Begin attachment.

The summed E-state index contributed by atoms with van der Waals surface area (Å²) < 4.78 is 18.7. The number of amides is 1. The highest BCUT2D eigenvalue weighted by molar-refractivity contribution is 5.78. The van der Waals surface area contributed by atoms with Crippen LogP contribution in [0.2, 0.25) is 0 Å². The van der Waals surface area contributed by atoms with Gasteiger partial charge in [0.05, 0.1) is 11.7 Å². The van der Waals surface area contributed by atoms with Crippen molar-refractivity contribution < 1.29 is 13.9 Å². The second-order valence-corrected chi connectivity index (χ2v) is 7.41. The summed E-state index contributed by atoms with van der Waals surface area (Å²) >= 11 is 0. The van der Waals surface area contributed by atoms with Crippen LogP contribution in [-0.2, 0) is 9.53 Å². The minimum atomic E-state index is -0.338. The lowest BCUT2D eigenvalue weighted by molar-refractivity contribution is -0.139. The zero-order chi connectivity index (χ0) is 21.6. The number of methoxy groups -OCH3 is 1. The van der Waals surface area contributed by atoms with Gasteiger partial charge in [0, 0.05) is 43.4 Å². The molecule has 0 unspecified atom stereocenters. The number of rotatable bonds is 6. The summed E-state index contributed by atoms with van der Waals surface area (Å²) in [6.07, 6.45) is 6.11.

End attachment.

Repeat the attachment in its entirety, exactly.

The summed E-state index contributed by atoms with van der Waals surface area (Å²) < 4.78 is 18.7. The number of amides is 1. The highest BCUT2D eigenvalue weighted by molar-refractivity contribution is 5.78. The van der Waals surface area contributed by atoms with Crippen LogP contribution in [0.2, 0.25) is 0 Å². The van der Waals surface area contributed by atoms with Gasteiger partial charge in [0.05, 0.1) is 11.7 Å². The van der Waals surface area contributed by atoms with Crippen molar-refractivity contribution < 1.29 is 13.9 Å². The second-order valence-corrected chi connectivity index (χ2v) is 7.41. The summed E-state index contributed by atoms with van der Waals surface area (Å²) >= 11 is 0. The van der Waals surface area contributed by atoms with Crippen LogP contribution in [-0.2, 0) is 9.53 Å². The minimum atomic E-state index is -0.338. The lowest BCUT2D eigenvalue weighted by molar-refractivity contribution is -0.139. The zero-order chi connectivity index (χ0) is 21.6. The number of methoxy groups -OCH3 is 1. The van der Waals surface area contributed by atoms with Gasteiger partial charge in [0, 0.05) is 43.4 Å². The molecule has 0 unspecified atom stereocenters. The number of rotatable bonds is 6. The summed E-state index contributed by atoms with van der Waals surface area (Å²) in [6.07, 6.45) is 6.11.